Billy Gibbons met his musical heroes at a very young age. His mother took him and his sister to an Elvis Presley performance when they were five years old, and his father took him to a BB King recording session when he was seven years old. The musician overheard their maid listening to blues radio, and this influenced their musical preferences. Later, Presley and King came to dominate Gibbons’ musical taste and had a big impact on him when he founded ZZ Top.
When Billy Gibbons spoke with Classic Rock in 2018,
“One day when I was about seven years old, my dad took me to ACA Studios in Houston, where he had some business. There was a recording session in progress, and my dad put me in there, sat me on a chair, and said: ‘I’ll come back for you in a little while.’ It turned out that the session was by none other than B.B. King. And what BB was doing with the guitar, I remember thinking: ‘This is for me.’”
When asked if this was a pivotal moment in his life, Billy Gibbons responded,
“It sure was. Also, my younger sister and I got to tag along with my mom to see an Elvis Presley concert. And those two events, to this day, loom large in my mind. Those two events were doubly responsible for taking my life in a certain direction; between Elvis and BB King, I was done.”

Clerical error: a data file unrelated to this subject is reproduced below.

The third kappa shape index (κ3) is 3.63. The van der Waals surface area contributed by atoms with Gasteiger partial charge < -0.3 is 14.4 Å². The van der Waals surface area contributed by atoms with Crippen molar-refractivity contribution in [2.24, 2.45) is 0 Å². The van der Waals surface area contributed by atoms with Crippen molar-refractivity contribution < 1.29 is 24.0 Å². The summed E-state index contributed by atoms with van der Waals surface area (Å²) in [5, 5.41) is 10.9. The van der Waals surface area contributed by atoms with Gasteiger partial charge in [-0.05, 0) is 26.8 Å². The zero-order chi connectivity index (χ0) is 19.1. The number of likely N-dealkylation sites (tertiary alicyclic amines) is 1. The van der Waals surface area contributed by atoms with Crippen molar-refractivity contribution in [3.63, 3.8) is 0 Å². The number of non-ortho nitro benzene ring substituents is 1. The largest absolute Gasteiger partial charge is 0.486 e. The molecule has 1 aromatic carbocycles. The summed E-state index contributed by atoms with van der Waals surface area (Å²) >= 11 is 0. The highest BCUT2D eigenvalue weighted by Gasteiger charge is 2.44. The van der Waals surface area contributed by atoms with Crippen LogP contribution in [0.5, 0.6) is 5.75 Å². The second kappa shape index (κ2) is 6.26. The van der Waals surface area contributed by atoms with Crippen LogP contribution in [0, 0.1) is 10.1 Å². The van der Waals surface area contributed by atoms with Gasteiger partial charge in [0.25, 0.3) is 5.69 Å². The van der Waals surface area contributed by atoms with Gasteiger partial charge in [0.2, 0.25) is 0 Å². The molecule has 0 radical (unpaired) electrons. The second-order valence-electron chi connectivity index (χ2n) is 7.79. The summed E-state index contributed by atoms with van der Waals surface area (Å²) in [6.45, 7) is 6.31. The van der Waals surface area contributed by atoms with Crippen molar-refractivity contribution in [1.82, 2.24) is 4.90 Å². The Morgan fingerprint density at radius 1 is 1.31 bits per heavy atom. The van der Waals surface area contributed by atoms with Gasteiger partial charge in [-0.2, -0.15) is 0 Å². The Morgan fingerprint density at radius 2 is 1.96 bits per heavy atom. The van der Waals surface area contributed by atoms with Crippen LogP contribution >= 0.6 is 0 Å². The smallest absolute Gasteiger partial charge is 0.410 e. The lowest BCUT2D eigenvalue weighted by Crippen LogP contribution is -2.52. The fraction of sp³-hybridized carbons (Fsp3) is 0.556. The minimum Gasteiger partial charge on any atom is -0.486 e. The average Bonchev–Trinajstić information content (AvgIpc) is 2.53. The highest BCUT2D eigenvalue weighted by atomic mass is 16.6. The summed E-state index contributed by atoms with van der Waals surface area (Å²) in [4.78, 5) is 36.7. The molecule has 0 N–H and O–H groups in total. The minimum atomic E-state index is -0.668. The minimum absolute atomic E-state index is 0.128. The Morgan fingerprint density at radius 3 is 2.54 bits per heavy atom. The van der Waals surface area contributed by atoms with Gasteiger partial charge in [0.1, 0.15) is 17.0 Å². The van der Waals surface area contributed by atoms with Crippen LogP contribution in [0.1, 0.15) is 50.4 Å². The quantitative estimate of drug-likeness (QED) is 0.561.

Although the artist was awestruck by Elvis Presley’s songs, BB King was really more responsible for shaping the musician’s taste in music. Gibbons had the opportunity to learn from him because they were together for such a long time. Even some of the distinctive methods that Gibbons had been keen to acquire were performed by the blues legend. But King also gave him the finest guidance he could have received:
“Learn to play what you want to hear.”
Billy Gibbons did, however, owe B.B. more than just coaching and tuition in the guitar. King. After being inspired by the renowned bluesman, Gibbons gave his band the moniker ZZ Top in his honor. Earlier in the conversation, Gibbons had noted that many of the names of blues performers begin with repetitions. They have a collection of blues performers’ concert posters. He thought about it before settling on the stage name ZZ King, a combination of BB King and ZZ Hill. He changed the original to ZZ Top after realizing it was too similar to BB King.
“We had a collection of posters for upcoming blues artists that were swinging through town,” Billy Gibbons explained. “We’d go around and yank these posters off the telephone poles. And I kept noticing the repetition of initials in the names: BB King, OV Wright, ZZ Hill… We were going to call ourselves ZZ King, but it was too much like BB King. Then I said: ‘King is at the top; maybe it should be ZZ Top.’ And we went with it.”
In light of his early musical career, it is evident that Billy Gibbons was introduced to the blues through BB King and Elvis Presley, and that this exposure helped him develop his own style. Billy Gibbons was influenced by BB King in many ways than only his own guitar-playing style. He appears to have drawn inspiration from King when naming ZZ Top.